A memorial service for David D. Coplon will be held at 7 p.m. Wednesday, Oct. 30, at Congregation Gates of Heaven, 852 Ashmore Avenue, Schenectady.
David, 93, a math whiz and retailer who found his true calling in the pursuit of social justice, died on October 11 in Brooklyn, New York. Before moving there in 2012, he’d spent almost his entire life in Schenectady. The city had no prouder native son.
David was born on November 4, 1925. His parents, Jacob S. Coplon and the former Bessie Erlich, came out of the great wave of immigration from Eastern Europe. A 1943 graduate of Nott Terrace High School, David was a stellar student, most of all in mathematics. His high school yearbook nickname was “Einstein.”
Immediately after graduation, at 17, he enlisted in the U.S. Army. He served in the 28th Division, based in Heidelberg, Germany, where his Yiddish skills made him a valued translator. After the war, he attended Union College and earned a bachelor’s degree in statistics, followed by a master’s degree in business from Columbia University.
On June 26, 1950, David married the former Suzanne Kulik, an artist and interior designer, and the daughter of the legendary Joe Kulik of Joe’s Restaurant on Madison Avenue in Albany. Together they would raise a son and two daughters. The young couple spent three years in New York City, where David worked as an analyst for the Port Authority. They then returned to Schenectady, where David took the reins of his parents’ retail outlet, Coplon’s Woodlawn Department Store, on 1806 State Street. It was one of the first area businesses to hire black salespeople.
Aside from Suzanne and his children, David’s great commitment was to social activism, dating back to Henry Wallace’s 1948 Progressive Party campaign for president. In 1958, he co-chaired a joint project between the NAACP and the Jewish Community Council, a socioeconomic survey of Schenectady’s black community. He was active in the civil rights movement, and helped lead organizations dedicated to nuclear non-proliferation and to ending the Vietnam War. He served on the national board of the Committee for a Sane Nuclear Policy.
In 1971, David conceived the Temple Community Service Corps (TCSC) at Congregation Gates of Heaven. Over ensuing decades, hundreds of college-aged Temple youth became paid summer interns at local human services agencies. The experience inspired many of them to pursue careers in social work or related fields.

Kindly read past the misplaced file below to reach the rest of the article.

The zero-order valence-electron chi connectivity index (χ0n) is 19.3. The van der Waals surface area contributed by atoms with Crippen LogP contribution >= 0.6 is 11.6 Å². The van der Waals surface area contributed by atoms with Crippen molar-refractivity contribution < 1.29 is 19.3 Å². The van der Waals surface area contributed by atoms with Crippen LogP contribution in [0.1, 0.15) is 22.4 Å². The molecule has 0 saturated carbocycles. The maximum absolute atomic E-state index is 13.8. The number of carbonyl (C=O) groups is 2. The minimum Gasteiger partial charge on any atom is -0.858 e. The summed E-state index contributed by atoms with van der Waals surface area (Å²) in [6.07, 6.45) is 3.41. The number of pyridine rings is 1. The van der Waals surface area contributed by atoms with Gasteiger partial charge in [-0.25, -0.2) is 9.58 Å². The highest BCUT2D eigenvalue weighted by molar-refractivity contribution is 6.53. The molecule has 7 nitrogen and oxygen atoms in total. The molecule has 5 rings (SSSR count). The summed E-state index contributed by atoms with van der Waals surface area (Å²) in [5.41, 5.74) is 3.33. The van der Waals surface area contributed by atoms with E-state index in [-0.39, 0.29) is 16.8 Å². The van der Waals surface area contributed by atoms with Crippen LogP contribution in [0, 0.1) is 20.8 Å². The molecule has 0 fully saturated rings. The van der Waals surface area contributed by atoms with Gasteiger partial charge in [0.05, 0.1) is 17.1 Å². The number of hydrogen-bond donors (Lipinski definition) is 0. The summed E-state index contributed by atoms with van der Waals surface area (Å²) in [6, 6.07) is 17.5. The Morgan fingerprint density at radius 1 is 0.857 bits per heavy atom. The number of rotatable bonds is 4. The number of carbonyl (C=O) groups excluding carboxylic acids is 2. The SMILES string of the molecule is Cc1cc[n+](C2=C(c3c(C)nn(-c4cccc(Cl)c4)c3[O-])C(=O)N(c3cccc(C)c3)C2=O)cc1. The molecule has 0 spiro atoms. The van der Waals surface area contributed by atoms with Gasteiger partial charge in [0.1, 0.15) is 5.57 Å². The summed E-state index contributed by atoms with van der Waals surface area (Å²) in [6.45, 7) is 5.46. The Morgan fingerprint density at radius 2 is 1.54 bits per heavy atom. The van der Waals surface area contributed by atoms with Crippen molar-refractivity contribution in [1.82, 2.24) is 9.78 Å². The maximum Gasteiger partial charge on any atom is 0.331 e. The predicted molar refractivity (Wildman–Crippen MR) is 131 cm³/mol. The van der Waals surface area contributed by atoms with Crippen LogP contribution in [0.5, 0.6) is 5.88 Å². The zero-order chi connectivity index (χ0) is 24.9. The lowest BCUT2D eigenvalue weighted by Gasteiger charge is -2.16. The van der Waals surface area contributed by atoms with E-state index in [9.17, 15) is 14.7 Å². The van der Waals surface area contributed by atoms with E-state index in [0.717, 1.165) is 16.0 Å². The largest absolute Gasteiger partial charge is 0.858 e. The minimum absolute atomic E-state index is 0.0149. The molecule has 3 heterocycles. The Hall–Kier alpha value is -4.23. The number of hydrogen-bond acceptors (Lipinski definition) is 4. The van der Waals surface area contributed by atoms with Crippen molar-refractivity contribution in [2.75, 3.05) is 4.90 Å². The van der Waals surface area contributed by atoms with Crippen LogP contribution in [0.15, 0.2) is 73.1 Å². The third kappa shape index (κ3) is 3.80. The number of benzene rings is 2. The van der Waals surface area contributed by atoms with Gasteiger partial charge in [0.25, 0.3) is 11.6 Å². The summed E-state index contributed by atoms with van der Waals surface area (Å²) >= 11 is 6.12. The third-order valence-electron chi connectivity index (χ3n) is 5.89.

After closing the family store in 1986, David embarked upon his second career—as a full-time activist. As a sixty-something AmeriCorps VISTA volunteer, he energized the Schenectady Municipal Housing Authority’s Linkages Program, which connected low-income residents with education and job opportunities. He moved on to become founding director of JOBS etc., to guide clients entering the workforce. He had a banner year in 1998, when TCSC won the national Irving J. Fain Social Justice Award and JOBS etc. was honored by the New York State Council of Community Services. It was a deeply satisfying period for David, who loved making a difference in people’s lives.
David was active in Americans for Peace Now, Tikkun Associates, and the Metroplex Economic Development Committee. He won a national photography award and managed the Street Jazz Ensemble, a local band. After leaving JOBS etc., he was in his 80s when he created INFO-OP, a community directory, with Union College’s Kenney Center. Like all of his projects, INFO-OP stood for connection, inclusion, and David’s unquenchable optimism that we could make the world a better place. In recognition, Senior Services of Albany honored him with a Third Age Achievement Award.
David was a passionate fan of the Brooklyn Nets and the San Francisco Giants, of a competitive chess game and a good pastrami sandwich. He was a devoted husband to the love of his life, Suzanne, who died in 1991, and a loyal and affectionate brother to Arthur Coplon and Laura Garber, who predeceased him, and to Leon Coplon of Memphis, Tennessee. He was an exceedingly kind and proud father to his three children and their spouses: Jeffrey Coplon and Graciela Moreno, of Brooklyn; Miriam Coplon, of Schenectady; and Deborah Barone and Dr. Anthony Barone, of Alexandria, Virginia. He was an enthusiastic uncle, and a playful and doting grandfather to Steffen Nelson and Sandy Nelson, Rachel Barone, Jacob Moreno Coplon, Benjamin Barone, and Laura Musser and Nate Musser; and to great-grandchildren Mariah Morgan and Logan Musser.
A private memorial will be held in Brooklyn. Contributions may be made to Union College (memo line: “Kenney Center/David Coplon”), and mailed to Union College Alumni Engagement, 807 Union St., Schenectady, NY 12308.